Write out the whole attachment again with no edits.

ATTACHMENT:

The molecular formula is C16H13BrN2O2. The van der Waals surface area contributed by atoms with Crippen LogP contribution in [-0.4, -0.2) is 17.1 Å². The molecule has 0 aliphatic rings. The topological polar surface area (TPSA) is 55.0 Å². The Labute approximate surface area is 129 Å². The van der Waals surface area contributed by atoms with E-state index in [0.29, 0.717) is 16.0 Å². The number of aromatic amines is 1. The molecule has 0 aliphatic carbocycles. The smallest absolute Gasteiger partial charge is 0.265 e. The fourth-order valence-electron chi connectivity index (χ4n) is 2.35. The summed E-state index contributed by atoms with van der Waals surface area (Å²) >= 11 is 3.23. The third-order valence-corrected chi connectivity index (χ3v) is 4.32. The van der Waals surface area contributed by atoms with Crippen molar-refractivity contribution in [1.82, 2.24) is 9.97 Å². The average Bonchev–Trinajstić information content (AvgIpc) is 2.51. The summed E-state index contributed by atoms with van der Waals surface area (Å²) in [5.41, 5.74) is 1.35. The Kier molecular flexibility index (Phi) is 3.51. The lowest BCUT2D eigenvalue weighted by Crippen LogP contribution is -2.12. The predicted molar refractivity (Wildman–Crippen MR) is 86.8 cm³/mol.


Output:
The molecular formula is C16H13BrN2O2. The van der Waals surface area contributed by atoms with Crippen LogP contribution in [-0.4, -0.2) is 17.1 Å². The molecule has 0 aliphatic rings. The topological polar surface area (TPSA) is 55.0 Å². The Labute approximate surface area is 129 Å². The van der Waals surface area contributed by atoms with E-state index in [0.29, 0.717) is 16.0 Å². The number of aromatic amines is 1. The molecule has 0 aliphatic carbocycles. The smallest absolute Gasteiger partial charge is 0.265 e. The fourth-order valence-electron chi connectivity index (χ4n) is 2.35. The summed E-state index contributed by atoms with van der Waals surface area (Å²) >= 11 is 3.23. The third-order valence-corrected chi connectivity index (χ3v) is 4.32. The van der Waals surface area contributed by atoms with Crippen molar-refractivity contribution in [1.82, 2.24) is 9.97 Å². The average Bonchev–Trinajstić information content (AvgIpc) is 2.51. The summed E-state index contributed by atoms with van der Waals surface area (Å²) in [5.41, 5.74) is 1.35. The Kier molecular flexibility index (Phi) is 3.51. The lowest BCUT2D eigenvalue weighted by Crippen LogP contribution is -2.12. The predicted molar refractivity (Wildman–Crippen MR) is 86.8 cm³/mol.